Book notes: Mastery by Robert Greene

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A natural response when people feel overwhelmed is to retreat into various forms of passivity. If we don’t try too much in life, if we limit our circle of action, we can give ourself the illusion of control. The less we attempt, the less chances of failure. If we can make it look like we are not really responsible for our fate, for what happens to use in life, then our apparent powerlessness is more palatable. For this reason we become attracted to certain narratives…


If you are not careful, you will find this attitude infecting you in subtle ways. You will unconsciously lower your sights as to what you can accomplish in life. This can diminish your levels of effort and discipline below the point of effectiveness. Conforming to social norms, you will listen more to others than to your own voice.

If you lose contact with this inner calling, you can have some success in life, but eventually your lack of true desire catches up with you. Your work becomes mechanical.


We must create our own world or we will die from inaction.


The passive ironic attitude is not cool or romantic, but pathetic and destructive.


People who are passive create a mental landscape that is rather barren. Because of their limited experiences and action, all kinds of connections in the brain die off from lack of use. Pushing against the passive trend of these times, you must work to see how far you can extend control of your circumstances and create the kind of mind you desire…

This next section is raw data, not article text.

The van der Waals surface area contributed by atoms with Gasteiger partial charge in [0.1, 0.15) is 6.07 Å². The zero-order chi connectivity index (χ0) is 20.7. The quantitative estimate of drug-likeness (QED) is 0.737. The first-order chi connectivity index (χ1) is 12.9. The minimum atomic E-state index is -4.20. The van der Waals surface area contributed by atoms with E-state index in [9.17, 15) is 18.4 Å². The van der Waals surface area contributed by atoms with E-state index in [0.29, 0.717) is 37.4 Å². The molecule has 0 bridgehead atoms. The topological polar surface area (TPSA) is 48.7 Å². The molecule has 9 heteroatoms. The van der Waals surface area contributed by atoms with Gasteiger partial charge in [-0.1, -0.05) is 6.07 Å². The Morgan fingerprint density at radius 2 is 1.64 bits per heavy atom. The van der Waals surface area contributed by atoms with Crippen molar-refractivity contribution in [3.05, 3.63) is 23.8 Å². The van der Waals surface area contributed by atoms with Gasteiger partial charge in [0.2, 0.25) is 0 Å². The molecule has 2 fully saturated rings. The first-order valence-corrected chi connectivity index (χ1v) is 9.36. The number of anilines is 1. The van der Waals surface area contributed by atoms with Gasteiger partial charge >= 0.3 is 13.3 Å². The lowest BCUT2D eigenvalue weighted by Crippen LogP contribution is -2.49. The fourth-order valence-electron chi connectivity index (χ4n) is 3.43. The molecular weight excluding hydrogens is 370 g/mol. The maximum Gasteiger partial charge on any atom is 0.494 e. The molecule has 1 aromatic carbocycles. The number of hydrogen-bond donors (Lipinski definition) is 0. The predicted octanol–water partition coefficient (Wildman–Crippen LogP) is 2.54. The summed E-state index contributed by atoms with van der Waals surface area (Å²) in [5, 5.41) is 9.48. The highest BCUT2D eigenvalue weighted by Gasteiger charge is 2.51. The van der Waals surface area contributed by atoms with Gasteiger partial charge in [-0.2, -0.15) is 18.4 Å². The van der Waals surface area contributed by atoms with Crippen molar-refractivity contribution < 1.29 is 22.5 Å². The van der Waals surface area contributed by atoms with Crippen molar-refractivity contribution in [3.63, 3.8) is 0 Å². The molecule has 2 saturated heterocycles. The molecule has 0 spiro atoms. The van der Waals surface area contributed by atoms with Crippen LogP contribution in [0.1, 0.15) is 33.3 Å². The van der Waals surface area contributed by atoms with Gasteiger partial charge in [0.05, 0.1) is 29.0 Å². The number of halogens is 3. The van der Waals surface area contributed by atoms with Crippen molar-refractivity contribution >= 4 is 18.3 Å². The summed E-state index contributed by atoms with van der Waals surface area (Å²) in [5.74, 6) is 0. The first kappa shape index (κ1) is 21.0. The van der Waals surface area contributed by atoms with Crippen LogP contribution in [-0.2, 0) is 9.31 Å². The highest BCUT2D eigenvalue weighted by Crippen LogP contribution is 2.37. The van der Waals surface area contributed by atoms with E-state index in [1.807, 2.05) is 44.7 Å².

First, you must connect or reconnect with your inclinations, that sense of uniqueness. The first step then is always inward. You search the past for signs of that inner voice or force. You clear away the other voices that might confuse you … You look for an underlying pattern, a core to your character that you must understand as deeply as possible.


In order to master a field, you must love the subject and feel a profound connection to it. Your interest must transcend the field itself and border on the religious.


When you are faced with deficiencies instead of strengths and inclinations, this is the strategy you must assume: ignore your weaknesses and resist the temptation to be more like others. … direct yourself toward the small things that you are good at. Do not dream or make grand plans for the future, but instead concentrate on becoming proficient at these simple and immediate skills.


…knowing your environment inside and out will help you in navigating it and avoiding costly mistakes. …the ability to observe any unfamiliar environment will become a critical lifelong skill. You will develop the habit of stilling your ego and looking outward instead of inward. You will see in any encounter what most people miss because they are thinking of themselves. You will cultivate a keen eye for human psychology, and strengthen your ability to focus.

 





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